For HCEs, the failure of a nondiscrimination test could mean the return of excess contributions, which can impact their retirement savings strategy. These returned contributions are also subject to income tax, further diminishing the intended benefits.

Strategies for Passing Nondiscrimination Testing

Safe Harbor Provisions

Implementing a safe harbor 401(k) plan can help companies bypass the ADP and ACP tests. A safe harbor plan requires employers to make certain mandatory contributions to employees' accounts, either in the form of a match or a non-elective contribution.

Designing Plan Features to Promote Participation

Promoting broader participation among NHCEs can also help in passing nondiscrimination tests.

Offering attractive plan features, providing financial education, and communicating the benefits of participation can encourage NHCEs to contribute more to the 401(k) plan.

Automatic Enrollment and Escalation Features

Adding automatic enrollment features can also boost participation rates. An automatic escalation feature, which gradually increases employee contributions over time, can also help ensure that the plan stays in compliance with nondiscrimination requirements.

Importance of Nondiscrimination Testing for Employers

Compliance With Legal Requirements

Conducting annual nondiscrimination testing is a legal requirement for employers offering 401(k) plans. Staying compliant with these rules is critical to avoiding potential audits, penalties, or legal action.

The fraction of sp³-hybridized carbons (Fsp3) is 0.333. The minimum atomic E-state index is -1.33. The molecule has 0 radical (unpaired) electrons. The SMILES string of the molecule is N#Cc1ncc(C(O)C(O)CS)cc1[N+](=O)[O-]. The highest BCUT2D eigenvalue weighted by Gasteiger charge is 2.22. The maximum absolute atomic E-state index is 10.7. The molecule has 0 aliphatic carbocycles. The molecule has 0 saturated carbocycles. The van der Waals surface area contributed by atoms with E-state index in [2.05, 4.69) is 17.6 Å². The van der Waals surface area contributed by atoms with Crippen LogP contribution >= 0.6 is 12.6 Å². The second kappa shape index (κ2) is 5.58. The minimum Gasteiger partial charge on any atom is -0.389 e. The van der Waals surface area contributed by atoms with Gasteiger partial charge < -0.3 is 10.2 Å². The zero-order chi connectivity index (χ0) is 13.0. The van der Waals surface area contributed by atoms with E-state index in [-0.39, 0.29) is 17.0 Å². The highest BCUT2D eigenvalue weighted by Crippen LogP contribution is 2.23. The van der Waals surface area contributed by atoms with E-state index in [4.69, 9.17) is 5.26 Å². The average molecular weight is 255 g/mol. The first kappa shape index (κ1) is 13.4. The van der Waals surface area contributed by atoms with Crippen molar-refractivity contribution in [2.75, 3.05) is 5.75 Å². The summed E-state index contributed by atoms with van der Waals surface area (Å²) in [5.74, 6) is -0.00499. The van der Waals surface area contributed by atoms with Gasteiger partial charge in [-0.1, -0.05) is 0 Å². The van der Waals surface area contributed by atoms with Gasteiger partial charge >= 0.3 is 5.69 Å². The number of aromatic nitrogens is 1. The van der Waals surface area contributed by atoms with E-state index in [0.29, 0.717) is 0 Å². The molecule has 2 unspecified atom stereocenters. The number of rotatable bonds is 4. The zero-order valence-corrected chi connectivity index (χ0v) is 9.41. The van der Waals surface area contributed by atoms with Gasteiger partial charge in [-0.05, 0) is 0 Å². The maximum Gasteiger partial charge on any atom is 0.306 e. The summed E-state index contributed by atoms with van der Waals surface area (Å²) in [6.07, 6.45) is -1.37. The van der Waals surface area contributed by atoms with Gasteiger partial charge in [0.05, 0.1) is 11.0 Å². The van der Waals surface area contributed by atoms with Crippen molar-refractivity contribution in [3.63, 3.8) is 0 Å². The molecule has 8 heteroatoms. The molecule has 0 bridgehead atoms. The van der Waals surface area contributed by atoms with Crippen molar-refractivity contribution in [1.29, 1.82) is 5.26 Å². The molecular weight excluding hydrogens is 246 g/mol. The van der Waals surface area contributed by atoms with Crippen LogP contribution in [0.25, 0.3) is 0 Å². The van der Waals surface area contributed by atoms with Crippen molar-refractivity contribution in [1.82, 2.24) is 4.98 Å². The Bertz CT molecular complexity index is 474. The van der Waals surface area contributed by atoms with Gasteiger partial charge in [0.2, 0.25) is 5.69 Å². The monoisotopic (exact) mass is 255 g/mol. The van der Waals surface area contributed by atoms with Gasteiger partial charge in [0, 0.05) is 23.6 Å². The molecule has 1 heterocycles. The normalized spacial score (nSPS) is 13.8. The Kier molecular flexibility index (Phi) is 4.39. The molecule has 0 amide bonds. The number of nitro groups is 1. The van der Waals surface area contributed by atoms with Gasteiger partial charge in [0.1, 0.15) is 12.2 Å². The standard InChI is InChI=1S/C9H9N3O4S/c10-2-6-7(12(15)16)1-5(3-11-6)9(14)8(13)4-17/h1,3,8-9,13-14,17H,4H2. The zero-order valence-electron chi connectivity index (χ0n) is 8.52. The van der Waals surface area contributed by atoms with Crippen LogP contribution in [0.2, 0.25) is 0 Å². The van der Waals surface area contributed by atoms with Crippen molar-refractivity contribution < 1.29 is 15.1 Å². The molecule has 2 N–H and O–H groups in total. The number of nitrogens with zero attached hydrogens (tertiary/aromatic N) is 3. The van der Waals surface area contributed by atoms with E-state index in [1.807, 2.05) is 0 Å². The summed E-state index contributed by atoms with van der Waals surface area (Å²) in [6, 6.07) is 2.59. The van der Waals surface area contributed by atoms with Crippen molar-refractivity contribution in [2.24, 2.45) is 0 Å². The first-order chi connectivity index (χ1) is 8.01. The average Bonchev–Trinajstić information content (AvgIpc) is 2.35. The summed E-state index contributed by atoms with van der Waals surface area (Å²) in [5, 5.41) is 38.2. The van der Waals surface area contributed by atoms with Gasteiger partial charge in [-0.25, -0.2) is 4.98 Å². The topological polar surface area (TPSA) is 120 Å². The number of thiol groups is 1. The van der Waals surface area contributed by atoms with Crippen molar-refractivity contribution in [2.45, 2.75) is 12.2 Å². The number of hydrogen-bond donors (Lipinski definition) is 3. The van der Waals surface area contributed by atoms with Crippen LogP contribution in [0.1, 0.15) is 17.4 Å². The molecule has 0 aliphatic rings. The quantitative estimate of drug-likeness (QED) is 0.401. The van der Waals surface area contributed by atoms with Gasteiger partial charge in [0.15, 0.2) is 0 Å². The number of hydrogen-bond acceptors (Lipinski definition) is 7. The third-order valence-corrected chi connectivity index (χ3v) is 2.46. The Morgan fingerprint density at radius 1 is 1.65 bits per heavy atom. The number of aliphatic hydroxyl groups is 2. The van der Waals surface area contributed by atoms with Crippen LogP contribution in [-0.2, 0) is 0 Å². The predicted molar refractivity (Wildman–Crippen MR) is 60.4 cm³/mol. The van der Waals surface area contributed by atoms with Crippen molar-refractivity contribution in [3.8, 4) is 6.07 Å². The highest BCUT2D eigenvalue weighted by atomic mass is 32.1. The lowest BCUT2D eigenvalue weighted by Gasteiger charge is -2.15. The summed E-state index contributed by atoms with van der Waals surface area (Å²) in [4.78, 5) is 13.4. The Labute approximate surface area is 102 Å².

Retaining Tax Benefits and Qualified Plan Status

Successful nondiscrimination testing is crucial to retaining the tax benefits associated with 401(k) plans. If a plan loses its qualified status due to failed testing, it can result in significant tax consequences for both the employer and employees.

Avoiding Potential Lawsuits and Penalties

By ensuring compliance with nondiscrimination testing, employers can avoid potential lawsuits from employees or penalties from regulatory authorities.

Providing equitable benefits to all employees, regardless of their pay scale, also contributes to a positive work environment.

Conclusion

Nondiscrimination testing for 401(k) plans is a mandatory process enforced by the IRS to ensure fair and equitable distribution of retirement plan benefits among HCEs and NHCEs. It is a critical part of maintaining a compliant 401(k) plan.

Nondiscrimination testing comprises various types of tests including the ADP, ACP, and coverage tests. Each of these tests plays a unique role in ensuring the fair allocation of 401(k) benefits among all employees.

Regular and thorough nondiscrimination testing is vital to ensure that 401(k) plans remain compliant with IRS regulations.

It is instrumental in upholding the plan's qualified status, thereby protecting the associated tax benefits for both employers and employees.

Nondiscrimination Testing for 401(k) Plans FAQs

About the Author

True Tamplin, BSc, CEPF®

True Tamplin is a published author, public speaker, CEO of UpDigital, and founder of Finance Strategists.

True is a Certified Educator in Personal Finance (CEPF®), author of The Handy Financial Ratios Guide, a member of the Society for Advancing Business Editing and Writing, contributes to his financial education site, Finance Strategists, and has spoken to various financial communities such as the CFA Institute, as well as university students like his Alma mater, Biola University, where he received a bachelor of science in business and data analytics.

To learn more about True, visit his personal website or view his author profiles on Amazon, Nasdaq and Forbes.